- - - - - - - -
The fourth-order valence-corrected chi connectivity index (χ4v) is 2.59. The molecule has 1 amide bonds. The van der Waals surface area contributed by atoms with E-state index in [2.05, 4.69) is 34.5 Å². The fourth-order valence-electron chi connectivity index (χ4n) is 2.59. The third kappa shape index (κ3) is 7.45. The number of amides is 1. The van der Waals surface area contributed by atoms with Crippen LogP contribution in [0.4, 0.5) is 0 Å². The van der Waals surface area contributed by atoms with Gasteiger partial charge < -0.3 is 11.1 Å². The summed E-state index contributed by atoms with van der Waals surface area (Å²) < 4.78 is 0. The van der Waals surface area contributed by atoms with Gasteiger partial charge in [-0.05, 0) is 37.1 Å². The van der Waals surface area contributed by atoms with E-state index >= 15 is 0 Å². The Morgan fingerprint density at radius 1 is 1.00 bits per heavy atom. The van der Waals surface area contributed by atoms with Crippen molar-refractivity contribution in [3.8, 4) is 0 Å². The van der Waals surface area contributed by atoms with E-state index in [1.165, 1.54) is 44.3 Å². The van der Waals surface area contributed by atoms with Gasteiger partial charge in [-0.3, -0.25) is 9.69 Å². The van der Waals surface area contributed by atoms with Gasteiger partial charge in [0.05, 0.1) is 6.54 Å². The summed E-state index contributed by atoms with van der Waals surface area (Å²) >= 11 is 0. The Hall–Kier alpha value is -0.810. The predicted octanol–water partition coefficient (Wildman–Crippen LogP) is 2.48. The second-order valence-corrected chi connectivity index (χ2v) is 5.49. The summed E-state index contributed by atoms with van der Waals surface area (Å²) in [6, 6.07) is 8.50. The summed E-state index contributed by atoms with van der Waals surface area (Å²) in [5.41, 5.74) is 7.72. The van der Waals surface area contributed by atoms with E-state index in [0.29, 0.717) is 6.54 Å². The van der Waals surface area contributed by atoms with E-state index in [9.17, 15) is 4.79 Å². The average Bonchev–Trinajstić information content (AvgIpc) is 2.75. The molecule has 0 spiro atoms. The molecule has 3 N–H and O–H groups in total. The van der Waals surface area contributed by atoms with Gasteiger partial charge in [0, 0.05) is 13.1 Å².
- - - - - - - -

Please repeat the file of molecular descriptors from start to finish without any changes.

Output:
The fourth-order valence-corrected chi connectivity index (χ4v) is 2.59. The molecule has 1 amide bonds. The van der Waals surface area contributed by atoms with E-state index in [2.05, 4.69) is 34.5 Å². The fourth-order valence-electron chi connectivity index (χ4n) is 2.59. The third kappa shape index (κ3) is 7.45. The number of amides is 1. The van der Waals surface area contributed by atoms with Crippen LogP contribution in [0.4, 0.5) is 0 Å². The van der Waals surface area contributed by atoms with Gasteiger partial charge < -0.3 is 11.1 Å². The summed E-state index contributed by atoms with van der Waals surface area (Å²) < 4.78 is 0. The van der Waals surface area contributed by atoms with Gasteiger partial charge in [-0.05, 0) is 37.1 Å². The van der Waals surface area contributed by atoms with E-state index >= 15 is 0 Å². The Morgan fingerprint density at radius 1 is 1.00 bits per heavy atom. The van der Waals surface area contributed by atoms with Crippen molar-refractivity contribution in [3.8, 4) is 0 Å². The van der Waals surface area contributed by atoms with E-state index in [1.165, 1.54) is 44.3 Å². The van der Waals surface area contributed by atoms with Gasteiger partial charge in [-0.3, -0.25) is 9.69 Å². The van der Waals surface area contributed by atoms with Gasteiger partial charge in [0.05, 0.1) is 6.54 Å². The summed E-state index contributed by atoms with van der Waals surface area (Å²) >= 11 is 0. The Hall–Kier alpha value is -0.810. The predicted octanol–water partition coefficient (Wildman–Crippen LogP) is 2.48. The second-order valence-corrected chi connectivity index (χ2v) is 5.49. The summed E-state index contributed by atoms with van der Waals surface area (Å²) in [6, 6.07) is 8.50. The summed E-state index contributed by atoms with van der Waals surface area (Å²) in [5.41, 5.74) is 7.72. The van der Waals surface area contributed by atoms with E-state index in [0.29, 0.717) is 6.54 Å². The van der Waals surface area contributed by atoms with E-state index in [9.17, 15) is 4.79 Å². The average Bonchev–Trinajstić information content (AvgIpc) is 2.75. The molecule has 0 spiro atoms. The molecule has 3 N–H and O–H groups in total. The van der Waals surface area contributed by atoms with Gasteiger partial charge in [0, 0.05) is 13.1 Å².